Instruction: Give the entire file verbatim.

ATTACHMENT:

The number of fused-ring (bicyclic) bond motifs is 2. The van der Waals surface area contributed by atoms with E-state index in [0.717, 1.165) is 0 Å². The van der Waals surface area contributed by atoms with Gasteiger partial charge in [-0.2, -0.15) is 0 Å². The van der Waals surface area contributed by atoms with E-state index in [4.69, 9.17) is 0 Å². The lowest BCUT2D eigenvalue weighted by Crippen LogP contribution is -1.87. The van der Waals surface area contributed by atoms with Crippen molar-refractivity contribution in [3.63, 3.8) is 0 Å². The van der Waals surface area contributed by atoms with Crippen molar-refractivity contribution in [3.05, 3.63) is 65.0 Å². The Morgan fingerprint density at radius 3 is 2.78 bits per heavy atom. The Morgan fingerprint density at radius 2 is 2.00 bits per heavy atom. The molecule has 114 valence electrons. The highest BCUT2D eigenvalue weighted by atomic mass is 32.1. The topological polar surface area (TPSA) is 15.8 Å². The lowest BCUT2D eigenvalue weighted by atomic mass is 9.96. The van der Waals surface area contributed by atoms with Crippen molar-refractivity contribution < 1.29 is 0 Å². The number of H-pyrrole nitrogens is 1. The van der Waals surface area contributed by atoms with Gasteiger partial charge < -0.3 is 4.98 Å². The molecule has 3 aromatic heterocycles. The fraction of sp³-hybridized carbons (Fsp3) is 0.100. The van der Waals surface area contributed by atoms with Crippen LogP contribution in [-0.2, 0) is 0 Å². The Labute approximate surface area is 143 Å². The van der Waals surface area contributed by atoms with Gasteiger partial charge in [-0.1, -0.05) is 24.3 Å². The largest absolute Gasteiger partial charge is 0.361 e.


The number of fused-ring (bicyclic) bond motifs is 2. The van der Waals surface area contributed by atoms with E-state index in [0.717, 1.165) is 0 Å². The van der Waals surface area contributed by atoms with Gasteiger partial charge in [-0.2, -0.15) is 0 Å². The van der Waals surface area contributed by atoms with E-state index in [4.69, 9.17) is 0 Å². The lowest BCUT2D eigenvalue weighted by Crippen LogP contribution is -1.87. The van der Waals surface area contributed by atoms with Crippen molar-refractivity contribution in [3.63, 3.8) is 0 Å². The van der Waals surface area contributed by atoms with Crippen molar-refractivity contribution in [3.05, 3.63) is 65.0 Å². The Morgan fingerprint density at radius 3 is 2.78 bits per heavy atom. The Morgan fingerprint density at radius 2 is 2.00 bits per heavy atom. The molecule has 114 valence electrons. The highest BCUT2D eigenvalue weighted by atomic mass is 32.1. The topological polar surface area (TPSA) is 15.8 Å². The lowest BCUT2D eigenvalue weighted by atomic mass is 9.96. The van der Waals surface area contributed by atoms with Crippen molar-refractivity contribution < 1.29 is 0 Å². The number of H-pyrrole nitrogens is 1. The van der Waals surface area contributed by atoms with Gasteiger partial charge < -0.3 is 4.98 Å². The molecule has 3 aromatic heterocycles. The fraction of sp³-hybridized carbons (Fsp3) is 0.100. The van der Waals surface area contributed by atoms with Crippen LogP contribution in [-0.2, 0) is 0 Å². The Labute approximate surface area is 143 Å². The van der Waals surface area contributed by atoms with Gasteiger partial charge in [-0.1, -0.05) is 24.3 Å². The largest absolute Gasteiger partial charge is 0.361 e.